Wednesday, March 28, 2007

Human Eye Tech Specs reports: [edited]

How many megapixels does the human eye possess?
The eye is not a single frame snapshot camera. It is more like a video stream. The eye moves rapidly in small angular amounts and continually updates the image in one's brain to "paint" the detail. We also have two eyes, and our brain combines the signals to increase the resolution further.

We also scan a scene to gather more information. Because of these factors, the eye plus brain assembles a higher resolution image than possible with the number of photoreceptors in the retina.

Consider a view in front of you that is 90 degrees by 90 degrees, like looking through an open window at a scene. The number of pixels would be 90 degrees x 60 arc-minutes/degree x 1/0.3 x 90 x 60 x 1/0.3 = 324,000,000 pixels (324 megapixels).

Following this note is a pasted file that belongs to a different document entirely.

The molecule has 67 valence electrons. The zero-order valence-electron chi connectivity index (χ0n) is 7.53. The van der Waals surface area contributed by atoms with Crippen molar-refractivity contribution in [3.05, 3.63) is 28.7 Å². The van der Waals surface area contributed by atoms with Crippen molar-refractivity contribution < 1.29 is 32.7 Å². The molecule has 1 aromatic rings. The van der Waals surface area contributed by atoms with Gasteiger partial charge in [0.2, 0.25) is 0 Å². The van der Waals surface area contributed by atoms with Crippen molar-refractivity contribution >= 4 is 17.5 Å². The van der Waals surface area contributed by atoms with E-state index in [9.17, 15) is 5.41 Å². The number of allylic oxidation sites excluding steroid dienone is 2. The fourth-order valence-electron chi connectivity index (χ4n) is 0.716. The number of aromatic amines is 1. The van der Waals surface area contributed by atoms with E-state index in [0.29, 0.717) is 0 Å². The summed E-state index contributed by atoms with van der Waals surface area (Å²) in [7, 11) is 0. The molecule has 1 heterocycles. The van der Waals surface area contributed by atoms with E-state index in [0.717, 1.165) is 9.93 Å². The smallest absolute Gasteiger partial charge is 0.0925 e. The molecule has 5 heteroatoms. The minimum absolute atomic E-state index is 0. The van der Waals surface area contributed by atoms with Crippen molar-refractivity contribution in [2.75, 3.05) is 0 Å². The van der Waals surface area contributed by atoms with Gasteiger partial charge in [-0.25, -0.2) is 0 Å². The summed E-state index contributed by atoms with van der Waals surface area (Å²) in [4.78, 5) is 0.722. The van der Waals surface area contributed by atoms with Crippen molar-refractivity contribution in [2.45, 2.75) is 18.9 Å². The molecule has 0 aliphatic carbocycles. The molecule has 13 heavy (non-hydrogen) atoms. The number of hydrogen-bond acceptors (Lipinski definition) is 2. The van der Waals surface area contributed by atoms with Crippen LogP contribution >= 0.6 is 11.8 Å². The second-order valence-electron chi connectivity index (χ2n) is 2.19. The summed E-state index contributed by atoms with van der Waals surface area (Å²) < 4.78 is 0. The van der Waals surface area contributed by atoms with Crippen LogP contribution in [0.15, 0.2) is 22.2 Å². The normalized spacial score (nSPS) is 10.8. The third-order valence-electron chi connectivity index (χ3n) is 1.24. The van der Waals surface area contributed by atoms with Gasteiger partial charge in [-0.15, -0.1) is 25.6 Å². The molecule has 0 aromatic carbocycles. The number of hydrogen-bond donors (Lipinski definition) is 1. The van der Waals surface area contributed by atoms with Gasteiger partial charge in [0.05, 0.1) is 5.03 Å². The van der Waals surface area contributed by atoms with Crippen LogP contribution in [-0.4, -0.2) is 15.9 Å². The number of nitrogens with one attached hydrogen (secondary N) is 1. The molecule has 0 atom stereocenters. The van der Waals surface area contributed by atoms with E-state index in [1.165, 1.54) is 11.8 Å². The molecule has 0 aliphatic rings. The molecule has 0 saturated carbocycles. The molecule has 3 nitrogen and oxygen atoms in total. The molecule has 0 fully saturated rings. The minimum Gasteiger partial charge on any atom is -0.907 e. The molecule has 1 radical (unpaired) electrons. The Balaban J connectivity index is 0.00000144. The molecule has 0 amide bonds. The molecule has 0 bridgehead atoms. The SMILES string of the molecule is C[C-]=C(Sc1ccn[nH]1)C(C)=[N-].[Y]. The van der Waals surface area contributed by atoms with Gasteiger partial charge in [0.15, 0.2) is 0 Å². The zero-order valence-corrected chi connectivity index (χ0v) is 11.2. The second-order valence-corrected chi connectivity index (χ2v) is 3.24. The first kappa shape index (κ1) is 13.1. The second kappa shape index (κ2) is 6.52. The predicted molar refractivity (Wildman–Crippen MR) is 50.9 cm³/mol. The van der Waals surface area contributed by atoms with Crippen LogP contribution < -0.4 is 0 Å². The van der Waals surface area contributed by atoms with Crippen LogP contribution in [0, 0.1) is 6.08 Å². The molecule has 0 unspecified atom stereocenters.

At any one moment, you actually do not perceive that many pixels, but your eye moves around the scene to see all the detail you want. But the human eye really sees a larger field of view, close to 180 degrees. Let's be conservative and use 120 degrees for the field of view. Then we would see 120 x 120 x 60 x 60 ÷ (0.3 x 0.3) = 576 megapixels.

ISO Sensitivity of the Human Eye
After 30 minutes darkness: ISO 800. In bright sunlight, over 600 times less, which would put the ISO equivalent at around 1.

The Dynamic Range of the Eye
The eye is able to function in bright sunlight and view faint starlight, a range of more than 10 million to one. The eye is a contrast detector, not an absolute detector like the sensor in a digital camera. The range of the human eye is greater than any film or consumer digital camera.

The Focal Length of the Eye
Object focal length of the eye = 16.7 mm
Image focal length of the eye = 22.3 mm

Thanks to Sora for the loan of her (very beautiful) left eye.

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